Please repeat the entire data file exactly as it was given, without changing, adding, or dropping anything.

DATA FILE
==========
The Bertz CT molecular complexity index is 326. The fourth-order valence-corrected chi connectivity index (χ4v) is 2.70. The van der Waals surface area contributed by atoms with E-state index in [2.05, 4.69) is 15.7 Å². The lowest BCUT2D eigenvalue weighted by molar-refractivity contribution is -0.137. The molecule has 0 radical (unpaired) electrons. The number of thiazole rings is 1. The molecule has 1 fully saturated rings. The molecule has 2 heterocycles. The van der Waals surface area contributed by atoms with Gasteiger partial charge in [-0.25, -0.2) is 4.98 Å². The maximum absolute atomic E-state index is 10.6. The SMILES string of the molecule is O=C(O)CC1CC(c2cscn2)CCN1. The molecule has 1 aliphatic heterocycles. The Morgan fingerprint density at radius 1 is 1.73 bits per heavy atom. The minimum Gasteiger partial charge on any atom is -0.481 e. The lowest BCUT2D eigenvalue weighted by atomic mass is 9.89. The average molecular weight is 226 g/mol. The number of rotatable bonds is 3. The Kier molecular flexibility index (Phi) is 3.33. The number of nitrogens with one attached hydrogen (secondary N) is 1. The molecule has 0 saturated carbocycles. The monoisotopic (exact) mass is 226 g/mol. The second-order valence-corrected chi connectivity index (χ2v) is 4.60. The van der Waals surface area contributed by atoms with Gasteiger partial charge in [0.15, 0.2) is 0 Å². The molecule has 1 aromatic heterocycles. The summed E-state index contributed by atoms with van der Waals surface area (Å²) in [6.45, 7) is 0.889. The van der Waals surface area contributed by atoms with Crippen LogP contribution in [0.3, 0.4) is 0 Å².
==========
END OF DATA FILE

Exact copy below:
The Bertz CT molecular complexity index is 326. The fourth-order valence-corrected chi connectivity index (χ4v) is 2.70. The van der Waals surface area contributed by atoms with E-state index in [2.05, 4.69) is 15.7 Å². The lowest BCUT2D eigenvalue weighted by molar-refractivity contribution is -0.137. The molecule has 0 radical (unpaired) electrons. The number of thiazole rings is 1. The molecule has 1 fully saturated rings. The molecule has 2 heterocycles. The van der Waals surface area contributed by atoms with Gasteiger partial charge in [-0.25, -0.2) is 4.98 Å². The maximum absolute atomic E-state index is 10.6. The SMILES string of the molecule is O=C(O)CC1CC(c2cscn2)CCN1. The molecule has 1 aliphatic heterocycles. The Morgan fingerprint density at radius 1 is 1.73 bits per heavy atom. The minimum Gasteiger partial charge on any atom is -0.481 e. The lowest BCUT2D eigenvalue weighted by atomic mass is 9.89. The average molecular weight is 226 g/mol. The number of rotatable bonds is 3. The Kier molecular flexibility index (Phi) is 3.33. The number of nitrogens with one attached hydrogen (secondary N) is 1. The molecule has 0 saturated carbocycles. The monoisotopic (exact) mass is 226 g/mol. The second-order valence-corrected chi connectivity index (χ2v) is 4.60. The van der Waals surface area contributed by atoms with Gasteiger partial charge in [0.15, 0.2) is 0 Å². The molecule has 1 aromatic heterocycles. The summed E-state index contributed by atoms with van der Waals surface area (Å²) in [6.45, 7) is 0.889. The van der Waals surface area contributed by atoms with Crippen LogP contribution in [0.3, 0.4) is 0 Å².